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Boosting Auto Software Productivity and Quality

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Information and communications technology (ICT) has long been recognized as a key enabler for boosting competitiveness, productivity and, when the application demands it, safety, across a wide range of major industries.

The automotive sector is no exception. Indeed, there is every indication today that ICT will play an increasingly pivotal role in determining the winners and losers in the auto industry.

With the rapid introduction of technologies geared to zero emissions, fuel efficiency, vehicle electrification and active safety features, carmakers will become ever more reliant on computer software to deliver functionality and features to showroom customers. What's more, the size and complexity of automotive software systems is expanding rapidly. Dealing with this complexity requires sophisticated software tools to manage the massive amounts of information used by engineers in such software development projects. As complexity increases, it also becomes more difficult to demonstrate safety of the automobile.

"For decades, the automobile has been evolving into a computational powerhouse," observes Dr. Justin Gammage, chief scientist at General Motors of Canada Ltd. "This trend will only accelerate as vehicle electrification increases."

To tackle the growing technological challenges fuelled by this trend, General Motors of Canada Ltd. and IBM Canada are mobilizing leading software engineers at seven Canadian universities and at a Montreal IT research centre under a massive new university-industry R&D collaboration dubbed the Network on Engineering Complex Software Intensive Systems for Automotive Systems (NECSIS). The network, backed by a five-year, $10.5 million grant from APC, also includes the participation of Malina Software Corp., a consultancy, based in Ottawa, which focuses on advanced software engineering methods.

Co-led by Dr. Tom Maibaum at McMaster University and
Dr. Joanne Atlee at the University of Waterlooo, NECSIS is focused on a software methodology, called Model-Driven Engineering (MDE), that promises to yield dramatic improvements in software-developer productivity and product quality. As the name suggests, MDE makes heavy use of models, which are simplified representations of complex software designs. IBM has been at the forefront of developments in MDE, as has Malina Software. General Motors has begun the adoption of the MDE paradigm and is interested in making it the basis of their software engineering efforts.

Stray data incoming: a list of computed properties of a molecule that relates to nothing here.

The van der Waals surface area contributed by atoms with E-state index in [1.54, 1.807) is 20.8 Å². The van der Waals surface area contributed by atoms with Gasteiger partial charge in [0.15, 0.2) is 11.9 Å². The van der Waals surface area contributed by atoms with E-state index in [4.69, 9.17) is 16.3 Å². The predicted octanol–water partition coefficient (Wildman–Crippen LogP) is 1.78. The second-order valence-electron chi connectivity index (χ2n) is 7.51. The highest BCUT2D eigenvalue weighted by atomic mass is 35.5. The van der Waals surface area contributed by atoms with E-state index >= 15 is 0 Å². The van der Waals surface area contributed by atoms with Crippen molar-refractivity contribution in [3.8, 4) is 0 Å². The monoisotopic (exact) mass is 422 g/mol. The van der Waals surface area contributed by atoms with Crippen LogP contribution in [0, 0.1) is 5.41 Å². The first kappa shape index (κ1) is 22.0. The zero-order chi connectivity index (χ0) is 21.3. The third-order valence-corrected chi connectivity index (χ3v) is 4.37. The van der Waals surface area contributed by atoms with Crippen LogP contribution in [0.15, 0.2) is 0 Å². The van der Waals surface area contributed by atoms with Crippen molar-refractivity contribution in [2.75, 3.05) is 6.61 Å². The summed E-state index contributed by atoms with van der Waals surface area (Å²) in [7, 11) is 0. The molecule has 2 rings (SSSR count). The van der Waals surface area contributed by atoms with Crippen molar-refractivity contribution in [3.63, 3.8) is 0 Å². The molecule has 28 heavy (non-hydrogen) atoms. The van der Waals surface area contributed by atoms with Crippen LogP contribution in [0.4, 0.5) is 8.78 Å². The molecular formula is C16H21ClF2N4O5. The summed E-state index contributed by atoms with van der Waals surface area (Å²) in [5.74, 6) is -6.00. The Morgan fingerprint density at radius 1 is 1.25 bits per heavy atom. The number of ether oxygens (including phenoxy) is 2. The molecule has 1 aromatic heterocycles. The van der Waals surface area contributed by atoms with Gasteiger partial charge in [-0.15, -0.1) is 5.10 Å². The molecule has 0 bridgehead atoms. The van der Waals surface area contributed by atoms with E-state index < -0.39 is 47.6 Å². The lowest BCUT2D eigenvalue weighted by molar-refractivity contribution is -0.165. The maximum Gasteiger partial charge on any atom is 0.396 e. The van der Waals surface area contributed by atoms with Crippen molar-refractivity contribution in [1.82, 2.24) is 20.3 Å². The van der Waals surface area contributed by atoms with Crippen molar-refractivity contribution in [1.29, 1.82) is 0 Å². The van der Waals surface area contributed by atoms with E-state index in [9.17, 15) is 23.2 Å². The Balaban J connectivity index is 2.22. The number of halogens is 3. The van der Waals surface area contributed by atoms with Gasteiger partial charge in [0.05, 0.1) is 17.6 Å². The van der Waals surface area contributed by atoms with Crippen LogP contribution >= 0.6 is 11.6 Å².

"MDE aids software developers by reducing the complexity of the designs and documents that they work with. It also allows some of the software to be generated automatically," explains Atlee. Moreover, she says, MDE enables early testing and de-bugging of the software because the models themselves can be tested and verified before the code even exists.

"With MDE, we believe we can be number one in the world in terms of productivity and quality of software," asserts Gammage. "Some of our software-based products are safety critical, as they influence the operation of essential vehicle functions, such as steering, braking and propulsion. Because of safety demands, we must get the product right from the outset, and this approach will give us the confidence that the programs we are developing contain no mission-critical defects."

Today, an average GM vehicle contains over 50 Electronic Control Units (ECU) supported by 100 million lines of software code. That's a far cry from a decade ago when a high-end GM car contained only 20 ECUs and about one million lines of code.

In addition to empowering GM's in-house software developers to be more productive, MDE will also impact the automaker's supply chain. In fact, many of the components and sub-systems GM buys in Canada contain embedded software and controls.

"An enormous amount of code is buried inside what people on the surface see as a mechanical device," notes Gammage. "As we look at where the new jobs are being created and where the new innovations are going to come from in the auto sector, software engineering is becoming increasingly important."

Given the growing importance of software engineering to the auto industry, Gammage says the federal government should be lauded for choosing ICT as a priority under its 2007 Science & Technology Strategy.

"Canada has created an enormous innovation engine around software engineering, and we're confident that NECSIS will provide the foundation for other automotive R&D collaborations with Canada's highly talented software engineering research community."